Second, participants agreed that communication efforts need to be targeted to their audience – such as farmers or policymakers – for more effective advocacy. They agreed that to collaborate toward realizing an agroecological transformation, different initiatives need to harmonize their messages and create a common narrative.
Third, participants recognized that young people, women, and people with disabilities need to be actively included in their MSFs.
“What stood out for me were the commitments by partners to deliberately engage more youth and women in agroecology and in MSFs discussions and activities,” said Hannah Kigamba from the youth initiative YALTA, reflecting on the workshop. “This will facilitate inclusivity and integrate the voices of youth and women in agroecology plans across all levels. This is a call to women and youth – we need to take agroecology as an opportunity not only for a sustainable food systems transformation but economic empowerment.”
Following the method designed for “How are we doing?” group discussions carried out during the workshop were synthesized into a collective workplan with concrete suggestions like the introduction of a quarterly newsletter on agroecology, where all organizations can contribute and share their work. The plan also anticipates the deliberate inclusion in forums of a broader group of stakeholders – such as the private sector and pastoralists – as well as more active involvement of women and youth.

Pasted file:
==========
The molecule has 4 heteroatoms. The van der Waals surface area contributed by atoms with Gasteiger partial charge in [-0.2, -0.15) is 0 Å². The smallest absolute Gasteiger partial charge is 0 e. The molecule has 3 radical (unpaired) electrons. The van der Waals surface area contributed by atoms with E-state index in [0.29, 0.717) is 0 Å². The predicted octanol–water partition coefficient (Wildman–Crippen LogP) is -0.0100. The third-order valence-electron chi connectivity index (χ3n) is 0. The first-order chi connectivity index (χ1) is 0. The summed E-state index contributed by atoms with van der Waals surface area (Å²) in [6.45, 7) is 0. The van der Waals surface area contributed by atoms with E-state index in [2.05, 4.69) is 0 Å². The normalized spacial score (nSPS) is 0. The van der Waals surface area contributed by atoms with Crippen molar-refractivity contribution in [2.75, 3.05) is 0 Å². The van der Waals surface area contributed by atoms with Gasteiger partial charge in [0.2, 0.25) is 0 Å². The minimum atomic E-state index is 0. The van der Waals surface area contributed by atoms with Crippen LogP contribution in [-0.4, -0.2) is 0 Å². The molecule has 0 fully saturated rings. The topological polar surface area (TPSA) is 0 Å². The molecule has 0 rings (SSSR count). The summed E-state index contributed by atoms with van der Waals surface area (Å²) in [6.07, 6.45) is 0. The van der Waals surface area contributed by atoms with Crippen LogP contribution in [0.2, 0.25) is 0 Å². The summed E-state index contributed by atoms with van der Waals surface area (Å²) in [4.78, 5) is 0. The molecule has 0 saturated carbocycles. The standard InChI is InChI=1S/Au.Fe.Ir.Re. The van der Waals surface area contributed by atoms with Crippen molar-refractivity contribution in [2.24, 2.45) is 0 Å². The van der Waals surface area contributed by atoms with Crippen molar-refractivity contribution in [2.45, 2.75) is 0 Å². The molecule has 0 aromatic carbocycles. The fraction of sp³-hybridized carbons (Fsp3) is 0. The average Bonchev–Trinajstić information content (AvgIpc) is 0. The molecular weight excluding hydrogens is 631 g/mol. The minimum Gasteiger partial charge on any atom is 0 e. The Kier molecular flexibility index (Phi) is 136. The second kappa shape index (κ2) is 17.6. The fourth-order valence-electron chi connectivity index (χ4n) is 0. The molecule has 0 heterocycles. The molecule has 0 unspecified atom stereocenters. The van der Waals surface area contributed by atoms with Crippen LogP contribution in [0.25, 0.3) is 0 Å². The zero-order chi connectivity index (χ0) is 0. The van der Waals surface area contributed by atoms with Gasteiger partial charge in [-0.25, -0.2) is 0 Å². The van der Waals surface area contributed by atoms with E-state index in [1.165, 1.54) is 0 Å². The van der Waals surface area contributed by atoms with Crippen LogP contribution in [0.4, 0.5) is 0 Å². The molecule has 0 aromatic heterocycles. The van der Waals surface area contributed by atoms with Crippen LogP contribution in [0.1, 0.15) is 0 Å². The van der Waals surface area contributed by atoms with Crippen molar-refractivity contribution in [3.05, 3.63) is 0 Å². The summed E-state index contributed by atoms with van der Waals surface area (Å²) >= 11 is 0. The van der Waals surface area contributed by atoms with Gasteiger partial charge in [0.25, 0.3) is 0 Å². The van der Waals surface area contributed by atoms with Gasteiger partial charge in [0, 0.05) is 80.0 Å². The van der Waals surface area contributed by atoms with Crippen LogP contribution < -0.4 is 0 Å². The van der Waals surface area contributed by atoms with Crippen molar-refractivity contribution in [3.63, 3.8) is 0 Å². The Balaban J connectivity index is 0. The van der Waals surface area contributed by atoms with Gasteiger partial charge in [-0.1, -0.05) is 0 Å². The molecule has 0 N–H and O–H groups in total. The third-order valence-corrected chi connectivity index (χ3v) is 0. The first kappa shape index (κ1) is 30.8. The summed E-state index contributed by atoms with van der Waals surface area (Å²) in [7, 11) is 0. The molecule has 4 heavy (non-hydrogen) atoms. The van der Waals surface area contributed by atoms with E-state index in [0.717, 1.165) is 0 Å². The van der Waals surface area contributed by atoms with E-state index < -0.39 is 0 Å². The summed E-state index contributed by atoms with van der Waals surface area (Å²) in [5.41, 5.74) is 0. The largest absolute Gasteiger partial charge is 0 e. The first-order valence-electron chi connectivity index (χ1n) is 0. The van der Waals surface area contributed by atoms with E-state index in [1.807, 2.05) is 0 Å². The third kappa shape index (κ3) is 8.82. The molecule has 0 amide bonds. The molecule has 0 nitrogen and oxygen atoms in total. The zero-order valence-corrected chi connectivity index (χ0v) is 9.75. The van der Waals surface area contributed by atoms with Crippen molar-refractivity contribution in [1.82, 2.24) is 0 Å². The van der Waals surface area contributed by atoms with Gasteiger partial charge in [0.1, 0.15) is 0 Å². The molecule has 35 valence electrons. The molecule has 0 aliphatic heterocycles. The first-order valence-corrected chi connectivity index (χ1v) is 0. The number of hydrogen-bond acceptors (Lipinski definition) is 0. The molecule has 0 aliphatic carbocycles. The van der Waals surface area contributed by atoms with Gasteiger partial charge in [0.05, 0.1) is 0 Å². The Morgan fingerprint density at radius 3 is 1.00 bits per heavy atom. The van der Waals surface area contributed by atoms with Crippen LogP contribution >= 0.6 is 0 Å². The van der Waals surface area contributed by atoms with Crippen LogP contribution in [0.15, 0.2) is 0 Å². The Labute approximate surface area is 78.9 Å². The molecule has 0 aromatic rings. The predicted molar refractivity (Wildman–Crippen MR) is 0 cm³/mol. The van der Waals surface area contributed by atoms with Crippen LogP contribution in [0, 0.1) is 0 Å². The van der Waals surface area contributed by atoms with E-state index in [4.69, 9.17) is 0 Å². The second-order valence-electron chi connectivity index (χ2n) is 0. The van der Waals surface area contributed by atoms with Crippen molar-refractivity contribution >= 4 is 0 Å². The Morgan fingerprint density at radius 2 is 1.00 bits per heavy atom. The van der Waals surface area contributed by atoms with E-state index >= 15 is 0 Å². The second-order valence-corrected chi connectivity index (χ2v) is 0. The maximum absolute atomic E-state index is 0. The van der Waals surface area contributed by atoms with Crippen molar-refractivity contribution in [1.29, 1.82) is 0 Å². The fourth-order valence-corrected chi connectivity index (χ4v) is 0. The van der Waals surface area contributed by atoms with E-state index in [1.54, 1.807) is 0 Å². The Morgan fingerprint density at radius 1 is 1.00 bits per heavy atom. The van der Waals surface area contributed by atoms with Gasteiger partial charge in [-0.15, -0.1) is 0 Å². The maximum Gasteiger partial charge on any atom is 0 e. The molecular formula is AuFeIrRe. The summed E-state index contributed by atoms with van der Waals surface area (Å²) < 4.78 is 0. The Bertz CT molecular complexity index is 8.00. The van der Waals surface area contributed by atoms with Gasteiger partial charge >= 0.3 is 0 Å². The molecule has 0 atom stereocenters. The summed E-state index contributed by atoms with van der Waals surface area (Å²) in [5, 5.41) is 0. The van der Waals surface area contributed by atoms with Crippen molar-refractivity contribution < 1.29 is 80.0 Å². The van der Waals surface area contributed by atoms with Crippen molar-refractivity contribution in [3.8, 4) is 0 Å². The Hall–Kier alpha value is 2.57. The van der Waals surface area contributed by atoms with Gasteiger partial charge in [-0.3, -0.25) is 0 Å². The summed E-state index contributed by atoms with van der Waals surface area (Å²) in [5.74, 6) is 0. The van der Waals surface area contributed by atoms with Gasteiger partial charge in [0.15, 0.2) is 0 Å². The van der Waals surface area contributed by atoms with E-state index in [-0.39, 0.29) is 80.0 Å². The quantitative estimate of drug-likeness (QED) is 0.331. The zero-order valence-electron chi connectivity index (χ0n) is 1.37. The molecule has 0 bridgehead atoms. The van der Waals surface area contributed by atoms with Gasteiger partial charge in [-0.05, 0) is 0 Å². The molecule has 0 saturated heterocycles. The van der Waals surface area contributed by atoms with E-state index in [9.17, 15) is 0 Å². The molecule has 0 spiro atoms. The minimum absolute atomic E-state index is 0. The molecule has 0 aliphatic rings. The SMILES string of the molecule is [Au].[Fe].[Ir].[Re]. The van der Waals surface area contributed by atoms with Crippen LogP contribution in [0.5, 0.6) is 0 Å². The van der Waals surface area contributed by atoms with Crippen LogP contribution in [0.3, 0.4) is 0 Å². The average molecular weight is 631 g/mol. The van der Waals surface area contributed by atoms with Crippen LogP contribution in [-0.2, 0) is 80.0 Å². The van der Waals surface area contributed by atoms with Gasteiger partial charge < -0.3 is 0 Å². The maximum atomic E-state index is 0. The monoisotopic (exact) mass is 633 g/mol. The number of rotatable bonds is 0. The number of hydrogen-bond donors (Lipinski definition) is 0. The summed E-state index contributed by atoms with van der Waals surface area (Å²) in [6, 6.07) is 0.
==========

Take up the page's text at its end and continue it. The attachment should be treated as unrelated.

Regarding coordination, participants agreed that such exchanges should take place regularly to enhance synergies between the different agroecological initiatives and platforms.
Finally, participants agreed on the need to develop a national strategy that provides a common framework for agroecology in Kenya.
The workshop was held March 1-4, 2022.
This research is part of CIFOR’s Global Comparative Study on REDD+. Funding partners that have supported this research include the Norwegian Agency for Development Cooperation (Norad, Grant No. QZA-21/0124), International Climate Initiative (IKI) of the German Federal Ministry for the Environment, Nature Conservation, and Nuclear Safety (BMU, Grant No. 20_III_108), and the CGIAR Research Program on Forests, Trees and Agroforestry (CRPFTA) with financial support from the CGIAR Fund Donors. The workshop was co-organized by the Biovision Foundation for Ecological Development and PELUM Kenya, with financial support from IKEA Foundation and the Swiss Agency for Development and Cooperation. The Policy and Advocacy team of Biovision combines thematic expertise about agroecology with experience in advocacy and policy dialogue to engage with decision makers on national and international level around the topics of sustainable agriculture and food systems transformation. For more information, visit the Agroecology Info Pool.